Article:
GEORGE BEST (N Ireland: 37 caps: 9 goals) Left/Right Wing: One of the greatest footballers ever to come out of the UK, Best had the misfortune to play in between 1958 and 1982 the two years Northern Ireland qualified for the tournament. For an all too brief spell George Best lit up the football world during those 24 years, but his rewards came from the domestic game. Being a bit of a maverick player it could be said that having Best in the squad could be a risk, but the chance to play Best and Giggs in the same team is too much temptation. I’ve read that George played his best on the left wing of midfield, the same position as Ryan Giggs. However reports also described George as a natural with both feet, so to have him and Giggs play together I’d have George Best on the right wing instead.
KEITH GILLESPIE (N Ireland 1994-2008: 86 caps: 2 goals) Right Wing: In case my experiment with Best didn’t work out I wanted to ensure a natural right winger was in the squad. You can’t get much more consistent than Keith here who I believe could also fill in at right back or centre back.
JIMMY DELANEY (Scotland 1935-1948: 15 caps: 6 goals) Right Wing/Forward: Another utility player who could play outside right wing or up front as a centre forward. Jimmy is an emotional choice for me because he came from my home village of Cleland, and I grew up hearing stories about him. I also remember several Celtic greats turning out for this quiet unassuming man’s funeral. During a career spanning twenty-four years Jimmy won the Scottish Cup with Celtic, the FA Cup with Busby’s Manchester United and the Irish Cup with Derry City. A runner-up medal with Cork Athletic gave Delaney four cup medals from four countries. A badly broken arm (almost amputated) put Jimmy out of the game for nearly two years but he returned to show what a wonderful player he was.
IAN RUSH (Wales 1980-1996: 73 caps: 28 goals): Welsh leading scorer and the complete striker, lethal in front of goal.
TOMMY LAWTON (England 1938-1948: 23 caps: 22 goals): Tommy played club football between 1935 and 1955 making 383 senior appearances and scoring 235 goals. Lawton may not be a name particularly well known to England fans but he should be up there with Bobby Charlton and Gary Lineker as top England goal scorer. Unfortunately for Tommy his England and English League XI appearances during the war don’t seem to get any credit, which I personally think is shameful. If a player today can get a cap for five minutes play in a meaningless friendly (with under strength teams), then Tommy should get appropriate recognition for his extra 26 wartime appearances which brought a further 26 goals.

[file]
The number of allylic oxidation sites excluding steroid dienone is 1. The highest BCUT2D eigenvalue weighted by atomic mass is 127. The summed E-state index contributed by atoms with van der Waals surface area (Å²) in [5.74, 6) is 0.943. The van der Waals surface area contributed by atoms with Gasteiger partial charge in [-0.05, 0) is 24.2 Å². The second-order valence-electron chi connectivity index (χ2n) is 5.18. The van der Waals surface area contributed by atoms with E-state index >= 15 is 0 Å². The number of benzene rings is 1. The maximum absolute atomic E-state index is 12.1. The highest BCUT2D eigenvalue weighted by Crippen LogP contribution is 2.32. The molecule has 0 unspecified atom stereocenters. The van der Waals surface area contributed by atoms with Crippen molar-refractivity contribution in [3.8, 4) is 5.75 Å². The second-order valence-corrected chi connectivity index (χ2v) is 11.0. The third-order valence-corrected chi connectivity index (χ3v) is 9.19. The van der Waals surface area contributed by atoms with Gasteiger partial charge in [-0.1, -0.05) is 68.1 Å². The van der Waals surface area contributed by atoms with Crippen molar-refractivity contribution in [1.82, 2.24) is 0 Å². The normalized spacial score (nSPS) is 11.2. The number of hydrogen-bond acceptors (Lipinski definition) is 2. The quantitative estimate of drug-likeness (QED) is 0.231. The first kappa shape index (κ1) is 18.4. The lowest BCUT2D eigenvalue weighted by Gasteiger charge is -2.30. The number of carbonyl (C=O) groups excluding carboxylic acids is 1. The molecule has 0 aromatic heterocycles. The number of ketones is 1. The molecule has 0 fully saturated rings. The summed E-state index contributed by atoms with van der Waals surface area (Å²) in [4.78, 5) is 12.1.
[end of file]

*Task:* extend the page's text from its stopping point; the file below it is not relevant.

JIMMY McGRORY (Scotland: 1928-1933: 7 caps: 6 goals): Jimmy played for Celtic between 1922 and 1937 with a short loan spell at Clydebank. Taking into account all competitions Jimmy made 534 senior appearances and scored 538 times. Despite this prowess in front of goal McGrory was given a paltry seven caps for his country.
DAVID HEALY (N Ireland 2000-2013: 95 caps: 36 goals): Leading scorer for Northern Ireland. During the qualifying campaign for the European Championships of 2008 David scored thirteen times in eleven games becoming the highest ever goal scorer. He broke the record of Davor Suker (Croatia) who had scored twelve times in ten games. Healy was given a special award in recognition of his achievement.
My choice of Manager is Sir Mat Busby and my deputy manager is Jock Stein. The reasoning for Sir Matt’s appointment comes from the fact that he managed the Great Britain Olympic football team of 1948, so who better to run a squad of four nations! Of course he also managed Manchester United to European victory in 1968. Jock Stein is chosen because of his success with Celtic who became the FIRST British club to win the European cup in 1967. He was also the national manager for Scotland who led them to the 1982 World Cup Finals in Spain, but sadly passed away on the evening when Scotland qualified for the 1986 Finals.
To ensure all my players get a game in I shall provide two line ups using the 4-4-2 system. But I’m very tempted to mix it all up completely with a more unusual formation, and I believe I’ve got the man power to do that quite easily. Anyway, here are my less radical line ups….
Southall, LB Hughes, CB McNeill, CB Taggart, RB Rodrigues, LW Giggs, CM Baxter, CM Edwards, RW Best, Rush and McGrory
Taylor and Coton one half each, LB or RB Carey, CB England, CB Bruce, LB or RB Gemmell, LW Speed, CM Kendall, CM Gillespie, RW Delaney, Healy and Lawton.